The central theme of today’s readings is gratitude – in particular, the expression of gratitude God expects from us. Today’s Gospel story of ‘the forgetful lepers presents a God Who desires gratitude from us for the many blessings we receive from Him, and Who feels pain at our ingratitude.
Scripture lesson summarized: Naaman, the Syrian military commander in the first reading, was an outcast, not only because of his leprosy, but because he was also a non-Israelite, a pagan. But he returned to thank the Prophet Elisha for curing his leprosy, and as a sign of his gratitude, transferred his allegiance to the God of Israel.
St. Paul, in the second reading, advises Timothy to be grateful to God even in his physical sufferings and amid the dangers associated with spreading the Word of God because God will always be faithful to His people.
Today’s Gospel story tells us of a single non-Jewish leper (a “Samaritan, considered by the Jews as heretic”), who returned to thank Jesus for healing him, while the nine Jewish lepers went their way. Perhaps, they were under the false impression that healing was their right as God’s “chosen people.” So, they hurried off to obtain health certificates from the priests. “Where are the other nine?” Jesus asked the returned Samaritan and the crowd rhetorically. Today’s readings also remind us that Faith and healing go hand in hand. It was Faith that prompted Naaman to plunge himself into the waters of the Jordan River, and it was Faith in Jesus which prompted the lepers to present themselves first to Jesus and then to the priests. The readings also demonstrate the universal love of God for all peoples, including the Samaritans (whom the Israelites hated), and the pagans, Israel’s enemies, whom Naaman represented.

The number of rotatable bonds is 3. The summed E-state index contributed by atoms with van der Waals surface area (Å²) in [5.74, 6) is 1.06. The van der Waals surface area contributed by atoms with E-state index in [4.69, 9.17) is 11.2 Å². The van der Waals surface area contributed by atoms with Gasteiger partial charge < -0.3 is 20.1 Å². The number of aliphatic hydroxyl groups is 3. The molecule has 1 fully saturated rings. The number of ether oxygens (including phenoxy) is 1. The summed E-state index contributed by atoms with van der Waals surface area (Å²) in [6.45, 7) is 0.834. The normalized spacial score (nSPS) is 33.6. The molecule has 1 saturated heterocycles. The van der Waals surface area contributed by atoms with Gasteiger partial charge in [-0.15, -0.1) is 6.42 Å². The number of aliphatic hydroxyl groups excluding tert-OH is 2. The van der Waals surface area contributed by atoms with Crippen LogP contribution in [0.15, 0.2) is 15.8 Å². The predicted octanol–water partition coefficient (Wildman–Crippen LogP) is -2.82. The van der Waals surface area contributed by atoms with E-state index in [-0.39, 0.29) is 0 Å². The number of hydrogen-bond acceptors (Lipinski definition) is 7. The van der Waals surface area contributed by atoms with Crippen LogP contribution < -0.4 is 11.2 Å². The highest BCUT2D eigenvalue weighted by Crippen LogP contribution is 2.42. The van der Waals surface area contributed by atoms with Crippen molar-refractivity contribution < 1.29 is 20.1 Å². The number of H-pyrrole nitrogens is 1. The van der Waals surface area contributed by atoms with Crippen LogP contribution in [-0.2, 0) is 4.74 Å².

1) We need to learn to be thankful to God and to others. We can express our gratitude to our loving and providing God by offering grace before meals and by allotting a few minutes of the day for family prayer. Let us show our gratitude to our forgiving God by forgiving others and by loving God in them, radiating His love, mercy, and compassion to all we encounter, including our families and friends. It is by taking good care of our old and sick parents that we express our gratitude to them for the loving sacrifices they have made in raising us.
2) We need to celebrate the Holy Eucharist as the supreme act of thanksgiving: The Greek word “Eucharist” means profoundly religious and thoroughly spiritual “thanksgiving.” When we celebrate Holy Mass together, we are thanking God for giving us the great gift of His Son in the Holy Eucharist so that we can share His Divine life and recharge our spiritual batteries, and for giving us His teaching, guiding, strengthening Holy Spirit. We express our thanks to God as a parish community by sharing our time, talents, and material blessings in the various ministries and services of the parish and by our active participation in its outreach programs in the community.